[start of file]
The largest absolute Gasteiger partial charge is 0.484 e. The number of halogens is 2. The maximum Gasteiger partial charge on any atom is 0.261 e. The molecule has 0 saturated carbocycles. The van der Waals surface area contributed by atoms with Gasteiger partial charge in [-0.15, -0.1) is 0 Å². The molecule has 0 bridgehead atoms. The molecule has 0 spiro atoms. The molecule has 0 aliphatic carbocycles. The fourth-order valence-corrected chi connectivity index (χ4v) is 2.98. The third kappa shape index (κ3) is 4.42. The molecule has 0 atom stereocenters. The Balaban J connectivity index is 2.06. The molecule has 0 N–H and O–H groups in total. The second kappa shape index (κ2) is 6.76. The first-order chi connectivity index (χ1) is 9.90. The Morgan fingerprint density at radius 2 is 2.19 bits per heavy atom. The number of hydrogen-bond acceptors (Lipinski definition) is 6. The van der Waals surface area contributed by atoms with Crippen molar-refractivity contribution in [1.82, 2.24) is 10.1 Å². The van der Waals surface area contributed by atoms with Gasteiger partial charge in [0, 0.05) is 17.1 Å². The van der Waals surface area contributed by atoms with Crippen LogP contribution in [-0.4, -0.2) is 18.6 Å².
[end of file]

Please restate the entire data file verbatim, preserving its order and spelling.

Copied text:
The largest absolute Gasteiger partial charge is 0.484 e. The number of halogens is 2. The maximum Gasteiger partial charge on any atom is 0.261 e. The molecule has 0 saturated carbocycles. The van der Waals surface area contributed by atoms with Gasteiger partial charge in [-0.15, -0.1) is 0 Å². The molecule has 0 bridgehead atoms. The molecule has 0 spiro atoms. The molecule has 0 aliphatic carbocycles. The fourth-order valence-corrected chi connectivity index (χ4v) is 2.98. The third kappa shape index (κ3) is 4.42. The molecule has 0 atom stereocenters. The Balaban J connectivity index is 2.06. The molecule has 0 N–H and O–H groups in total. The second kappa shape index (κ2) is 6.76. The first-order chi connectivity index (χ1) is 9.90. The Morgan fingerprint density at radius 2 is 2.19 bits per heavy atom. The number of hydrogen-bond acceptors (Lipinski definition) is 6. The van der Waals surface area contributed by atoms with Crippen molar-refractivity contribution in [1.82, 2.24) is 10.1 Å². The van der Waals surface area contributed by atoms with Gasteiger partial charge in [0, 0.05) is 17.1 Å². The van der Waals surface area contributed by atoms with Crippen LogP contribution in [-0.4, -0.2) is 18.6 Å².